Posted: Jul 28, 2020 By: Alison Moore Member since: Aug 4, 2016
    #12
  13. Alyson Dyer

    Alyson Dyer UKBF Regular Free Member

    190 72
    Oh yes you can! A lot of land purchases happen because the purchaser has applied for planning permission before the sale goes through. Because you have planning permission to build on someone else’s property doesn’t mean you can do it though.
     
    Posted: Jul 28, 2020 By: Alyson Dyer Member since: Oct 27, 2011
    #13
  14. kulture

    kulture UKBF Legend Staff Member

    8,103 2,234
    If the property is in a conservation area then planning permission would be required regardless. However planning enforcement is optional and the local council may choose not to enforce.

    It is always better to talk and negotiate before doing anything rash. Do you object to the fence or do you object its position. For some it might be thought of as a good idea because it gives you greater privacy and less noise.
     
    Posted: Jul 28, 2020 By: kulture Member since: Aug 11, 2007
    #14
  15. billybob99

    billybob99 UKBF Regular Free Member

    1,617 492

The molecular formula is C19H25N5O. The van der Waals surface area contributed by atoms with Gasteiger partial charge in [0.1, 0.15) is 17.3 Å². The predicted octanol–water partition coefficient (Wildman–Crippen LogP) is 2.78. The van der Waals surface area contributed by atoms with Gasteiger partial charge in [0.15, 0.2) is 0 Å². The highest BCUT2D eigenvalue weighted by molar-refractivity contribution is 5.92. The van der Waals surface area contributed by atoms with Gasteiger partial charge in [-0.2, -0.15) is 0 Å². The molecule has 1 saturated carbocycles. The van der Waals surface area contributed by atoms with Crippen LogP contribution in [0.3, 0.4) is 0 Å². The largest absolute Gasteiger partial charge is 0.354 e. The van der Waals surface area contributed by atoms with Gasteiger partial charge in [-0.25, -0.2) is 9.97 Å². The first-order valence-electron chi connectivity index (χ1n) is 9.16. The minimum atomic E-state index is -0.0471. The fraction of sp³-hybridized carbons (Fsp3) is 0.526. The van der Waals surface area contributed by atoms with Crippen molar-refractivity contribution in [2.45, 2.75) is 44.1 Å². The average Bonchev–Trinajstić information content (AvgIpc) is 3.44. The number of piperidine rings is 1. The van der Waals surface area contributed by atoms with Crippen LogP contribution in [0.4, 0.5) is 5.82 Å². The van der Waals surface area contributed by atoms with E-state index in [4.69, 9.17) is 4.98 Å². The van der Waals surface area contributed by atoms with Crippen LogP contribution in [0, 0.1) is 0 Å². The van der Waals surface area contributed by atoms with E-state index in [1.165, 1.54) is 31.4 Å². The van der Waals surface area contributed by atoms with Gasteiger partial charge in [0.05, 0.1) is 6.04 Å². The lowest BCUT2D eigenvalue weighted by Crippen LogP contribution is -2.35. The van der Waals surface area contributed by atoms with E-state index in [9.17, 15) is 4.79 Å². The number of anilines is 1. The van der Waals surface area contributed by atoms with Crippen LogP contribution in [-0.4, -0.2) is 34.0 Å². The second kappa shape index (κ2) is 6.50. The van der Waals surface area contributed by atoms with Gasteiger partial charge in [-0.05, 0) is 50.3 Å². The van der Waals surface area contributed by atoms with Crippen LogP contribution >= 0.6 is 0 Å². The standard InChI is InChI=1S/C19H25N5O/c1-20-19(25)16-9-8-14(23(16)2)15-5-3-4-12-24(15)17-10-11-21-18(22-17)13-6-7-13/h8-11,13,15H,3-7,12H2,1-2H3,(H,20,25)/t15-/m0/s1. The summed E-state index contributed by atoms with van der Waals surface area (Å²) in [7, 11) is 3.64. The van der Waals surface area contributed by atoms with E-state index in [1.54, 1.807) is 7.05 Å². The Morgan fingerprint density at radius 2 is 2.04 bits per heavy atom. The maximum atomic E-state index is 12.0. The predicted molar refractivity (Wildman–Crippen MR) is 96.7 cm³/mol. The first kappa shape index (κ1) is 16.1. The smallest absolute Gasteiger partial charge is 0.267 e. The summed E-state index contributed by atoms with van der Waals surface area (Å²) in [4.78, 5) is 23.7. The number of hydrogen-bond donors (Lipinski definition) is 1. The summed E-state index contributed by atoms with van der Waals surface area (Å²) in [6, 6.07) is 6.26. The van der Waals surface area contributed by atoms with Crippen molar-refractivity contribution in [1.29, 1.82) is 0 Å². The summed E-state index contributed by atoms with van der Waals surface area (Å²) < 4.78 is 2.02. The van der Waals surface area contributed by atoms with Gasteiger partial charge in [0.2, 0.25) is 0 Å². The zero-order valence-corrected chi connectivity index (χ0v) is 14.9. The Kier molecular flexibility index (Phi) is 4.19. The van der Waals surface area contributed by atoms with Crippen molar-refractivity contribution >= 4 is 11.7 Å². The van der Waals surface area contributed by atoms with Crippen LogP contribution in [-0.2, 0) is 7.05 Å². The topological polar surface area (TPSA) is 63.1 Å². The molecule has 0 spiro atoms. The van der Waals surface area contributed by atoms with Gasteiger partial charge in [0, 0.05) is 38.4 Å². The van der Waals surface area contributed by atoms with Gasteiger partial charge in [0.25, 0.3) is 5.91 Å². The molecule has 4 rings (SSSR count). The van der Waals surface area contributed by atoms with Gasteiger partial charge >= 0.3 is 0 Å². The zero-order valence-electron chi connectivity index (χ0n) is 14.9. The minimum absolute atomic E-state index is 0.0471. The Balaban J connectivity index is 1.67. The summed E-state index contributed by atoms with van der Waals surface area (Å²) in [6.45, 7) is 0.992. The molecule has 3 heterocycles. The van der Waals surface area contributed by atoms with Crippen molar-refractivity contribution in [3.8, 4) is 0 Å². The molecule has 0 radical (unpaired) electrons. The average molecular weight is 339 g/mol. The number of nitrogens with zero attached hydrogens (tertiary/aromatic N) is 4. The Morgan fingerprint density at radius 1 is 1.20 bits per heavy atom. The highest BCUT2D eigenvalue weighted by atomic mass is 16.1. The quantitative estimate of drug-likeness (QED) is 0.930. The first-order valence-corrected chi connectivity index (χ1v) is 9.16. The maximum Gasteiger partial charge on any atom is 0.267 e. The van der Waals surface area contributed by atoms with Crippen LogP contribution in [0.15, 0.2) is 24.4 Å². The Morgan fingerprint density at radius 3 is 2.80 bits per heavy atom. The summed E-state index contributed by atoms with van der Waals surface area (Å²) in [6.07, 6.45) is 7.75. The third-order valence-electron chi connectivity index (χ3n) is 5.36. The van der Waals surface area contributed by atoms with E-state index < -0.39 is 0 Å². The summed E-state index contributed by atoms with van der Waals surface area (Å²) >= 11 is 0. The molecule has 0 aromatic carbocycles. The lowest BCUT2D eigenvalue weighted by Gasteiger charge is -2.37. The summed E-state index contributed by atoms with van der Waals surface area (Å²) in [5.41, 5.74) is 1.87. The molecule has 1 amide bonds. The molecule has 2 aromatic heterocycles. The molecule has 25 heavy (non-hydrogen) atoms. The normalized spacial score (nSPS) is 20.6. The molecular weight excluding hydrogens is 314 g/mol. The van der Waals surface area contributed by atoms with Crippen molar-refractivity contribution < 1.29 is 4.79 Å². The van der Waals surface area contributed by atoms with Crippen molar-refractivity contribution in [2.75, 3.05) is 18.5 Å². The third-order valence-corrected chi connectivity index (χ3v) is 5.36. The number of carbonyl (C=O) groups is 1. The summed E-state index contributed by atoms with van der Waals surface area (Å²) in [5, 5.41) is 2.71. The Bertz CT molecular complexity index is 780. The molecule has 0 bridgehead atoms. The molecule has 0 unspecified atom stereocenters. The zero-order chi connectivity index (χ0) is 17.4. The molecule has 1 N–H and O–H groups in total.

You're telling me after 22 years of free apple (also pears and plums) eating, that I can't.
     
    Posted: Jul 28, 2020 By: billybob99 Member since: Apr 23, 2013
    #15
  16. LanceUk

    LanceUk UKBF Contributor Free Member

    79 27
    Firstly, I would NOT take the advice of damaging the fence and returning it.. You may be liable in crimimal law for... criminal damage. I don't think having a crimial record is worth it, somehow. There are many precedents the prosecution could use to support their case.

    The right thing to do if you want to have the fence removed from your land is to speak to the owner and give them the opportunity to do so. If they refuse, it will be best to seek the advice of a solicitor (for which any costs you incur, if it is on your land, you will be able to recover from the cafe owner). If you are simply pi££ed off because you weren't consulted, speak to them, avoid a feud (as others have suggested) and maybe go for a month of free breakfast panninis or something.

    For planning permission, it is only required for a fence that is over 6' tall from memory... I could be wrong - it was a while ago. @Alyson Dyer is correct - they can get planning permission to build on other's properties (unlikely if the property owner/tenant of the property to build on objects), but that doesn't mean they can build on it.
     
    Posted: Jul 31, 2020 at 9:16 PM By: LanceUk Member since: Jan 8, 2018
    #16